I last spoke about this back in October, and I’m afraid it fell off the viewscreen for a bit, but I learned yesterday that the “CALM Act of 2009” (view on govtrack) passed the House of Representatives by a voice vote.
Unfortunately, a voice vote means nobody can tell me how many voted for and how many voted against, so I can’t even make an educated guess regarding its eventual fate in the Senate.
If you haven’t heard of this bill, it basically says a TV commercial can’t be “louder than the program it accompanies” nor can it be “excessively noisy or strident.” It’s a very simple bill (in fact less than two pages long), as all the technical parts are taken care of in an industry-produced set of guidelines called the “Recommended Practice: Techniques for Establishing and Maintaining Audio Loudness for Digital Television.” I think you’ll agree that plenty of TV signal operators ignore these recommended practices.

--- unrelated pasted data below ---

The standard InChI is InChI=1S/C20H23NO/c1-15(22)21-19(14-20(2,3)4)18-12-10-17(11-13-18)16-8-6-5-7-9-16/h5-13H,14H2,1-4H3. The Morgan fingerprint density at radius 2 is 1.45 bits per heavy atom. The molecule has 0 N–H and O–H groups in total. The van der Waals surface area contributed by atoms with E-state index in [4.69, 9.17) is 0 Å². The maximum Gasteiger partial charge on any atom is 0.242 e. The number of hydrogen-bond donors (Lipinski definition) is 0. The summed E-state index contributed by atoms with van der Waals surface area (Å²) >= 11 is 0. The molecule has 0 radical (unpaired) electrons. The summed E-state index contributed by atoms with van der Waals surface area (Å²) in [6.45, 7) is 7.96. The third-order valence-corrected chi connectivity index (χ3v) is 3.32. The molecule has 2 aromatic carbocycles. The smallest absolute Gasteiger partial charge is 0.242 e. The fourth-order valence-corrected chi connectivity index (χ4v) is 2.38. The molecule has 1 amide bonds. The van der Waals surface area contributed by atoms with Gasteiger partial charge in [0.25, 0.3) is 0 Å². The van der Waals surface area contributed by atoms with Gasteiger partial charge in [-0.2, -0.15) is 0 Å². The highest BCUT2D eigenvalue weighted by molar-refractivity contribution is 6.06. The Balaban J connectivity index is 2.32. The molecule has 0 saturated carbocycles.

I’ve only come across one criticism of the bill. To paraphrase, “There are many more important things our Congress should be working on.” I agree, and I believe that they are also working on those. On the other hand, this idea is at least thirty-four years overdue, and I doubt it takes long at all for a Representative or a Senator to make up his/her mind about it. If the bill does become law, this Congress will officially be my favorite Congress ever.
Ironically, since we turned off the regular TV service and are relying on almost-completely-legal Internet sources for our shows, we haven’t had any problems with commercial volume. The future wins again.
Updated March 26, 2017 and originally published January 12, 2010.